Home Civil Society Voices 2011 Civil Society Voices No sweeping reforms on Malaysia Day, especially for media, freedom of expression

No sweeping reforms on Malaysia Day, especially for media, freedom of expression

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The Centre for Independent Journalism (CIJ) is disappointed that Prime Minister Najib Razak’s promise of sweeping democratic reforms in his public address on the eve of Malaysia Day did not extend to media freedom.

Photo credits: uppercaise

Najib’s minor concession in removing the requirement for an annual publishing permit in the Printing Presses and Publications Act 1984 (PPPA) does not address other infringements on freedom of expression within the PPPA itself:

1. Under Section 5 of the PPPA, the Malaysian government still holds power over permits to publish newspapers. The Home Minister has sole power to grant or deny applications, revoke permits which have been issued (which according to the PM’s announcement will not have to be renewed annually), and set conditions before issuing them. There is no recourse to judicial review of the Home Minister’s decisions regarding the permits.
2. Under Section 3 of the PPPA, the Home Minister controls the licences to use printing presses.
3. Under Section 7 of the PPPA, the Home Ministry controls all publications (defined as books, articles, music, photographs, caricatures, reports, notes etc) in the country and can issue bans on those it deems “undesirable”.

The net effect is that the media, print in particular, will continue to be under government control, and journalists will continue to practise self-censorship.

And while the Malaysian Government’s support for the setting up of a “self-regulatory” press council in a meeting with print editors yesterday sounds promising, CIJ is cautious about the Najib administration’s seeming about-turn which contradicts the various attempts over the years, as recent as July 25, 2011, to establish a state-led media council.

READ MORE:  Where are the reforms we were promised?

The government’s unreformed position when it comes to freedom of expression is reflected in its response to the Malaysiakini court challenge to the Home Ministry’s rejection of its application for a publishing permit. Deputy Home Minister Abu Seman Yusop in his affidavit-in-reply filed on Sept 12, 2011, said permits were a “privilege”, and the denial of permits cannot be equated to denial of the right to free speech. This position ignores the people’s right to information, especially those who do not have Internet access and are thus deprived of alternative, freer media that can afford a more critical perspective.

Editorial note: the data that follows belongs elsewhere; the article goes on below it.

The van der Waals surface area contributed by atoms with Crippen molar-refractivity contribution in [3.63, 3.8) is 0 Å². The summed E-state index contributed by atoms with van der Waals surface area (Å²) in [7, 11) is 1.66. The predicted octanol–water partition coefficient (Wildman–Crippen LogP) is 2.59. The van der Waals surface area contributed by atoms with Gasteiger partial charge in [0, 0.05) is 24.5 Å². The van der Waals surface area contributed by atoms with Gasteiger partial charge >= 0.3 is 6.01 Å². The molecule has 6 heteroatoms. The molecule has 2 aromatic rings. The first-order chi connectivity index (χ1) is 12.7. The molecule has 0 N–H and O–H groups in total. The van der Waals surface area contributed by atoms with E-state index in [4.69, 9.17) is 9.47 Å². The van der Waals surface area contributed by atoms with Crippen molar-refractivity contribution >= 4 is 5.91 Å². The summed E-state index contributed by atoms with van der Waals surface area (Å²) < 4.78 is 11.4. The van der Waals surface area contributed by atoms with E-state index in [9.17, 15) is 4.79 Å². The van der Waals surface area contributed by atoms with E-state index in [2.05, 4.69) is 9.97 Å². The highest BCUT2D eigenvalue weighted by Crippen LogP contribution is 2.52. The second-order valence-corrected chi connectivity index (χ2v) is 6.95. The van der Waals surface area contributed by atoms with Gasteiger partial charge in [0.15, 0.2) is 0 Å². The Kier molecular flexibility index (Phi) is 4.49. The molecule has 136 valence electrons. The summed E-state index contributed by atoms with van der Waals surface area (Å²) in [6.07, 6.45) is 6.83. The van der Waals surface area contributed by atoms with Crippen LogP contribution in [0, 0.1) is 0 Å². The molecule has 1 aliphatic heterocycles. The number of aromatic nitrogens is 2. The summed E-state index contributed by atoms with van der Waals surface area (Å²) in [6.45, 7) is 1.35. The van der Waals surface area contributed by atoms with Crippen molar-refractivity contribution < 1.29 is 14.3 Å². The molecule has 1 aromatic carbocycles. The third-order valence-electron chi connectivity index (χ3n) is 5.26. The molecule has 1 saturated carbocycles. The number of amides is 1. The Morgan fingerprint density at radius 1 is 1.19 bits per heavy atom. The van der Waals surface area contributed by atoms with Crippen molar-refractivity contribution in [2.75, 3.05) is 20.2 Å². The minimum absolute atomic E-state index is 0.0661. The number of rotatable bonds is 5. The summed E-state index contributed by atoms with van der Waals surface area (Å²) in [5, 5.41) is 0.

The Prime Minister also needs to clarify whether the government still plans to widen the scope of the PPPA to include online media, in apparent contradiction to its much-touted commitment to Internet freedom.

Lastly, if Malaysian society and the media landscape is to be transformed, reforms have to be comprehensive and it requires major changes in the letter as well as spirit of various laws, such as the Sedition Act 1948, and the Penal Code provisions for criminal defamation. It also requires a paradigm shift that will see broad-based reforms on democratic and human rights, the most crucial of which is to restore judicial independence and introduce police accountability.

The views expressed in Aliran's media statements and the NGO statements we have endorsed reflect Aliran's official stand. Views and opinions expressed in other pieces published here do not necessarily reflect Aliran's official position.

AGENDA RAKYAT - Lima perkara utama
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  4. Selamatkan demokrasi dan angkatkan keluhuran undang-undang
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Gopal Raj Kumar
18 Sep 2011 1.45pm

How could the Malaysian media, especially its so called alternative media demand any rights? in order for them to be entitled to rights of freedom of expression, they ought to demonstrate they re themselves capable of understanding that right and respecting it when it comes to the views of others. Nutgraph and Malaysia Kini in particular. The Star online and Lim Kit Siang’s blog amongst these as well. Unless there is a mutual respect for the freedoms and rights of others to express their views however difficult it may be to absorb or read, in the absence of profanity, obscenity and defamation they have a right to have their views expressed publicly in a free society. People like me have never had any difficulty blogging, publishing the views of my guest writers or getting some of our works published on the New Straits Times and on occasion the Star. All too often we are referred to as UMNO cyber troopers. That’s the best come back line or defence from those in opposition who have the audacity to claim there are no press freedoms. If thats the… Read more »

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